The patent document EP 1151675 B l describes a food supplement consisting of a carrier produced by milk fermentation from Lactobacillus bulgaricus and Streptococcus thermophilus, with subsequent permanent termination of fermentation by heating of the product. The carrier is coagulated fermented milk with non-living bacteria. Thanks to that, it will last long without the need for storage at low temperatures. The product may be stored at room temperature for over 3 months, potentially over 6 months. It only supplies the animal with milk proteins of undocumented composition and with unknown quantity of lactose, which is usually not taken well by dogs and causes digestion problems.

Milk is a source of proteins and calcium, but it is not suitable for dogs and cats. It contains lactose (milk sugar) for which the organisms of dogs and cats do not have adequate enzymes, i.e. they do not produce enough lactase in their alimentary tract to process milk. Undigested lactose then causes diarrhoea. Therefore, it is recommended to feed sucklings and adult animals only with specially produces delactosed milk intended for cats and dogs. Sucklings have an enzyme in their intestines that can digest lactose, but adults lose this ability.

The most important bacteria for the alimentary tract of humans and animals is Lactobacillus acidophilus. It is characterised by production of acid metabolites in high concentration, which aids in maintaining rather acid environment required for healthy alimentary tract.

Principle of the Invention

Remedy of the above deficiencies of today's nutrition is aided by a new acidophilic yoghurt made of a mix of cow's milk and ewe's milk, which contains live milk fermentation bacteria beneficial to alimentary tracts of dogs and cats with reduced content of lactose. The product is made using a newly developed mixture of bacteria used for production of acidophilic milk. It is a composite milk bacteria culture for production of Acidophilic Yoghurt containing a mix of Lactobacillus delbrueckii subsp. Bulgaricus YOG 2 - LB and Strepthococcus thermophilus YOG 2 - ST, Lactobacilus acidophilus YOG 1 - LA and Lactobacilus helveticus YOG 1 - LH. The benefit of this composite culture may be further enhanced by addition of another milk fermentation bacteria - Bifidobacterium animalis or Lactobacillus animalis or their mix.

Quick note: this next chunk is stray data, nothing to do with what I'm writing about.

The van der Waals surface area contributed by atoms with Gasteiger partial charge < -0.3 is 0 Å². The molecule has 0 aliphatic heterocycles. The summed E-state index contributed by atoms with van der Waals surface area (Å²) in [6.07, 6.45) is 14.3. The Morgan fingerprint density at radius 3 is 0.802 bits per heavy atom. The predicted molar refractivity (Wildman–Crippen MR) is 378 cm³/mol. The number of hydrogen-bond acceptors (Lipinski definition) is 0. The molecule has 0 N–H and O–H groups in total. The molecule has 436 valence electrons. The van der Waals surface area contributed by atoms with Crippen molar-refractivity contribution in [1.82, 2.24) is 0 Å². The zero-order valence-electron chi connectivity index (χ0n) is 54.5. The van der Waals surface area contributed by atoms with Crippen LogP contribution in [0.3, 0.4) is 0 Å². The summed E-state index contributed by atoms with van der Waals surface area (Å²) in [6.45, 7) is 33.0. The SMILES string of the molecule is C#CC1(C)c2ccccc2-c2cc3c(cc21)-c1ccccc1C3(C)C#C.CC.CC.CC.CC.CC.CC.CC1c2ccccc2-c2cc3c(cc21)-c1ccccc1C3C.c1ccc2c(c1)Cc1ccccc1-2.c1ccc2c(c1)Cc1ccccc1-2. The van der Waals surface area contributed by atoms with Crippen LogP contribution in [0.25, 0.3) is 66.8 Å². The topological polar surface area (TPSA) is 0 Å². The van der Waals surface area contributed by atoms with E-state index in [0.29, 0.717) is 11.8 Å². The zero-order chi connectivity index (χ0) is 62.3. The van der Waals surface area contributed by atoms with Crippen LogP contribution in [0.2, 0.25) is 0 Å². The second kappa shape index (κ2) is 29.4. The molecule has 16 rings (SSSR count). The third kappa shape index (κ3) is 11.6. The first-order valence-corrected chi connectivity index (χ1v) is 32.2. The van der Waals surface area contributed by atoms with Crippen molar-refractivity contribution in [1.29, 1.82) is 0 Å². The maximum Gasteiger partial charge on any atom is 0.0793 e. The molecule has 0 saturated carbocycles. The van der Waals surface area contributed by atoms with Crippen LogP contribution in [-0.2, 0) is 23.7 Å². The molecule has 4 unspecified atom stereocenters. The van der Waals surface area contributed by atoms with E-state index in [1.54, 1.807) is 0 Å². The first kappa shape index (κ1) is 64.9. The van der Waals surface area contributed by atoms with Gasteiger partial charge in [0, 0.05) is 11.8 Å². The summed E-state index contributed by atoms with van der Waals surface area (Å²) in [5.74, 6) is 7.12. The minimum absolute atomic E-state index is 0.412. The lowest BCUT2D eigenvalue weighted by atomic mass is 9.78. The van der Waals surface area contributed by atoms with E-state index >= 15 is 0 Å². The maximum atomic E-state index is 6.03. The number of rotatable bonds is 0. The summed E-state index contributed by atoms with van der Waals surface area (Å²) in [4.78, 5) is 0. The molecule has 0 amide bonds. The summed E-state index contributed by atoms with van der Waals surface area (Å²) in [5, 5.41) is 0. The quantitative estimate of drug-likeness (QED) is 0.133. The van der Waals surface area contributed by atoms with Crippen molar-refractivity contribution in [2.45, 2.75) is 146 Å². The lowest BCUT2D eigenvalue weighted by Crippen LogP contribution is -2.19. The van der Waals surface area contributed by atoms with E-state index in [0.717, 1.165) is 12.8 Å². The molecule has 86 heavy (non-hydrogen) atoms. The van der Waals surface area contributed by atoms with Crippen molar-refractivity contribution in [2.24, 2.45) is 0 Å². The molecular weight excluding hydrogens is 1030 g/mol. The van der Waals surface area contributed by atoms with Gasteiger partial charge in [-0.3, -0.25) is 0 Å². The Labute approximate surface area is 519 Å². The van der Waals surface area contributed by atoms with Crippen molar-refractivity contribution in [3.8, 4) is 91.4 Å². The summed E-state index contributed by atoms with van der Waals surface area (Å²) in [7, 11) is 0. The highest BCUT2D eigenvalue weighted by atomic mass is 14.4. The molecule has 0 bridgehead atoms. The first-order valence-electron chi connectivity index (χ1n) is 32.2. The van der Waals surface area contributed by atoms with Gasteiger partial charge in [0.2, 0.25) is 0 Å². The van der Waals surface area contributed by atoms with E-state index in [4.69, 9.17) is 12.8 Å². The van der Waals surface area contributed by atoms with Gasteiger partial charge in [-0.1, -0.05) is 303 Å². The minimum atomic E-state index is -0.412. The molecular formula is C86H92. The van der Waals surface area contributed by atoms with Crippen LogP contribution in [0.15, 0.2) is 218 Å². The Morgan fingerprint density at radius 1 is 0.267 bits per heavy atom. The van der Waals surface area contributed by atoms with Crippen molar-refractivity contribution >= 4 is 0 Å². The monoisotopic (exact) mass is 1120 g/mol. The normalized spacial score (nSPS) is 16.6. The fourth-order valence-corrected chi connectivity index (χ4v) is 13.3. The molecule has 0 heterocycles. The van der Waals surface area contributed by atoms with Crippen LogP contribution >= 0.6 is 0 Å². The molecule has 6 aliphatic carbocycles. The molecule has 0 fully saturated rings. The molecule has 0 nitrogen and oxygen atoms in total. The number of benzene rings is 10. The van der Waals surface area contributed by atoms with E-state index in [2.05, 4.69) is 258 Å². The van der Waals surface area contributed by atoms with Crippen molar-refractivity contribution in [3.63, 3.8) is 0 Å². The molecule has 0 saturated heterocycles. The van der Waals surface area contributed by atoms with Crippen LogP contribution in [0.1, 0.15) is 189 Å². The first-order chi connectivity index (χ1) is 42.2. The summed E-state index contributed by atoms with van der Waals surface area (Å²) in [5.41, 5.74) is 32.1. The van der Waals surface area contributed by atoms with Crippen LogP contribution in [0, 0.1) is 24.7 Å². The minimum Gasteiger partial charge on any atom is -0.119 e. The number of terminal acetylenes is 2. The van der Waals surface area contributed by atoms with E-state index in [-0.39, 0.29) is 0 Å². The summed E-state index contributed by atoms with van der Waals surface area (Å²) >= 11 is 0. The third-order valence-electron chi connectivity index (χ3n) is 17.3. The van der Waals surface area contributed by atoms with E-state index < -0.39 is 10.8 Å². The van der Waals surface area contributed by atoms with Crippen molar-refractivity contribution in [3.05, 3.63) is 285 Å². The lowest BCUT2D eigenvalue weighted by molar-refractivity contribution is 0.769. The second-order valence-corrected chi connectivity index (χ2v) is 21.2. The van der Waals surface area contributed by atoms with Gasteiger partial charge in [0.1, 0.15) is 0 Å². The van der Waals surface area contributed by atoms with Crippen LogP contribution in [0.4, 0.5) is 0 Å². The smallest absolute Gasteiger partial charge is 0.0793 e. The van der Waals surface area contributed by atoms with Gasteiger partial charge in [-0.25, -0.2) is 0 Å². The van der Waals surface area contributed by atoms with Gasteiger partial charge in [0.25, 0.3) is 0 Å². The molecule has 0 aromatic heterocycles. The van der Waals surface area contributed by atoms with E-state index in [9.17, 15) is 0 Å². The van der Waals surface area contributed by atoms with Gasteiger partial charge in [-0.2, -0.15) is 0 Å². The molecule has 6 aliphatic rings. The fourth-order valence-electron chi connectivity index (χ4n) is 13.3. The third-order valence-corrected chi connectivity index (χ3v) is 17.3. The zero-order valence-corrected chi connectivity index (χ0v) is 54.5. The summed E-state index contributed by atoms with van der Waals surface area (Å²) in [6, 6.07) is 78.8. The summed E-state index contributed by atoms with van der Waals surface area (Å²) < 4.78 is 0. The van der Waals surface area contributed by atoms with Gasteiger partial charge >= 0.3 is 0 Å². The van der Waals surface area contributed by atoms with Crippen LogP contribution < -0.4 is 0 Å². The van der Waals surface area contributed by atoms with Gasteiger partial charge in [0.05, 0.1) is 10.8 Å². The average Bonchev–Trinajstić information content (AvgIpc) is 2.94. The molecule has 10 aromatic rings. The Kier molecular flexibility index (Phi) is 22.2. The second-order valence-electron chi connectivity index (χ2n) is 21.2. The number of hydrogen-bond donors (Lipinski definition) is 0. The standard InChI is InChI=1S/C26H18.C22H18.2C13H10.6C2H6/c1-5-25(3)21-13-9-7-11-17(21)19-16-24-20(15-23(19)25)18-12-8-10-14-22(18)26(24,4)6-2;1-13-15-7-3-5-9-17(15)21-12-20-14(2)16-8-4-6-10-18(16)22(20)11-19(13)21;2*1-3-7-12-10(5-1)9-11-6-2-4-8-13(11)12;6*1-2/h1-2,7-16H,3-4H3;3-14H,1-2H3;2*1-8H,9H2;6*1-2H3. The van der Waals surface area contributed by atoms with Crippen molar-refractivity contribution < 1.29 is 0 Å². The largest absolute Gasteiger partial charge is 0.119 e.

The resulting product can be stored for the minimum of 42 days at storage temperature of 4°C, the content of live bacteria is 8,2.10 7 CFU/g and the content of lactose only 1.3 %. Samples of the product with this lactose content were administered to dogs, the findings being that the product had no negative effect on their digestion and they can digest all of the components of the acidophilic Yoghurt - live cultures supporting intestinal microflora especially of dogs and cats as well as nutritive components of milk, particularly ewe's milk. Dogs found acidophilic yoghurt very tasty and always consumed the entire portion.

Acidophilic yoghurt is produced by fermentation of a mix of ewe's milk and cow's milk; the proportion of ewe's milk should be 20% at minimum, while 50% is recommended. The proportion of ewe's milk is a significant factor in reduction of lactose content. If a composite culture with 50% proportion of ewe's milk was cultivated, the residual lactose quantity dropped to 38% after 7 days of storage, while with 70% proportion of ewe's milk, the residual lactose quantity was as low as 27%. The composite milk bacteria culture for production of acidophilic yoghurt contains bacteria deposited in CCM in accordance with the Budapest Treaty: mix of Lactobacillus delbrueckii subsp. bulgaricus and Strepthococcus thermophilus CCM 8532, Lactobacilus acidophilus CCM 8534 and Lactobacilus helveticus CCM 8533. The composite culture consists of four strains in two groups in 1 :2 ratio. Group 1 contains Lactobacilus acidophilus CCM 8534 and Lactobacilus helveticus CCM 8533 in 1 : 1 ratio, while Group 2 contains Lactobacillus delbrueckii subsp. bulgaricus and Strepthococcus thermophilus CCM 8532 in 1 : 1 ratio. The composite culture contains one part of Group 1 and two parts of Group 2.

The composite culture can benefit from addition of Group 3 made of Bifidobacterium animalis or Lactobacillus animalis or their mix; Group 3 should not constitute more than 20% of the entire content of the composite culture.

The cultivation is commenced by addition of at least 1% of the composite culture to the milk content; it is always necessary to adhere to the condition that the quantity of Group 2 culture is identical to the quantity of Group 1 cultures or up to twice as high. Cultivation proceeds for 10 to 15 hours at the temperature of 36 to 42°C. After that, the product can be stored in cold environment in order to ensure long storage period of 42 days at minimum. If possible, cultivation should take 12 hours at the temperature of 40°C.

The product maintains viability of all bacteria of the composite culture in the quantity of 10 8 CFU/g for the period of two weeks and 10 7 CFU/g for additional four weeks.

List of pictures in the drawing Fig. 1 :